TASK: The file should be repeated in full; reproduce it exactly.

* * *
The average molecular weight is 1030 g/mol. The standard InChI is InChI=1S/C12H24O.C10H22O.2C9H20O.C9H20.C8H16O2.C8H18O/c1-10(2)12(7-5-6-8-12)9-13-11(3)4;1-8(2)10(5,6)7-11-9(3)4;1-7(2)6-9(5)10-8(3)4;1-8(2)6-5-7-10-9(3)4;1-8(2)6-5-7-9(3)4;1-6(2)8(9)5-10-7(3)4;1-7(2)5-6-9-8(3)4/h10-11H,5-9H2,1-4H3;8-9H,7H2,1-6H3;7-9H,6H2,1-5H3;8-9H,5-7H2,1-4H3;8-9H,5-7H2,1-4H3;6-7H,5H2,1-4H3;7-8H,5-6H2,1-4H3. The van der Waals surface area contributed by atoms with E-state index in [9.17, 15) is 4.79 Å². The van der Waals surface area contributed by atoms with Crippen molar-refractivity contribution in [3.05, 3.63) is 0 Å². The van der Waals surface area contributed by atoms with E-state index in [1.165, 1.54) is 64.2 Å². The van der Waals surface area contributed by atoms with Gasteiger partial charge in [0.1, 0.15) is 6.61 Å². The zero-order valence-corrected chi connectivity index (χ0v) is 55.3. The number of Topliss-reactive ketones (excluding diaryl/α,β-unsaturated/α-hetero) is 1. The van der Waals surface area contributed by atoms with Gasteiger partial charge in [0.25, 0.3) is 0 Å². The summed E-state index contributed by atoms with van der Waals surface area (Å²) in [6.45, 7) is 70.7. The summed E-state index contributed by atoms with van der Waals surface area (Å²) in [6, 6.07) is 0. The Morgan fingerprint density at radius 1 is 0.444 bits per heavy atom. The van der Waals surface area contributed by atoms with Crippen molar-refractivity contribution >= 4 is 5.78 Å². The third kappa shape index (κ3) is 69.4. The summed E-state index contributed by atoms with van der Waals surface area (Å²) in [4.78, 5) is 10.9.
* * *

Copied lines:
The average molecular weight is 1030 g/mol. The standard InChI is InChI=1S/C12H24O.C10H22O.2C9H20O.C9H20.C8H16O2.C8H18O/c1-10(2)12(7-5-6-8-12)9-13-11(3)4;1-8(2)10(5,6)7-11-9(3)4;1-7(2)6-9(5)10-8(3)4;1-8(2)6-5-7-10-9(3)4;1-8(2)6-5-7-9(3)4;1-6(2)8(9)5-10-7(3)4;1-7(2)5-6-9-8(3)4/h10-11H,5-9H2,1-4H3;8-9H,7H2,1-6H3;7-9H,6H2,1-5H3;8-9H,5-7H2,1-4H3;8-9H,5-7H2,1-4H3;6-7H,5H2,1-4H3;7-8H,5-6H2,1-4H3. The van der Waals surface area contributed by atoms with E-state index in [9.17, 15) is 4.79 Å². The van der Waals surface area contributed by atoms with Crippen molar-refractivity contribution in [3.05, 3.63) is 0 Å². The van der Waals surface area contributed by atoms with E-state index in [1.165, 1.54) is 64.2 Å². The van der Waals surface area contributed by atoms with Gasteiger partial charge in [0.1, 0.15) is 6.61 Å². The zero-order valence-corrected chi connectivity index (χ0v) is 55.3. The number of Topliss-reactive ketones (excluding diaryl/α,β-unsaturated/α-hetero) is 1. The van der Waals surface area contributed by atoms with Gasteiger partial charge in [0.25, 0.3) is 0 Å². The summed E-state index contributed by atoms with van der Waals surface area (Å²) in [6.45, 7) is 70.7. The summed E-state index contributed by atoms with van der Waals surface area (Å²) in [6, 6.07) is 0. The Morgan fingerprint density at radius 1 is 0.444 bits per heavy atom. The van der Waals surface area contributed by atoms with Crippen molar-refractivity contribution >= 4 is 5.78 Å². The third kappa shape index (κ3) is 69.4. The summed E-state index contributed by atoms with van der Waals surface area (Å²) in [4.78, 5) is 10.9.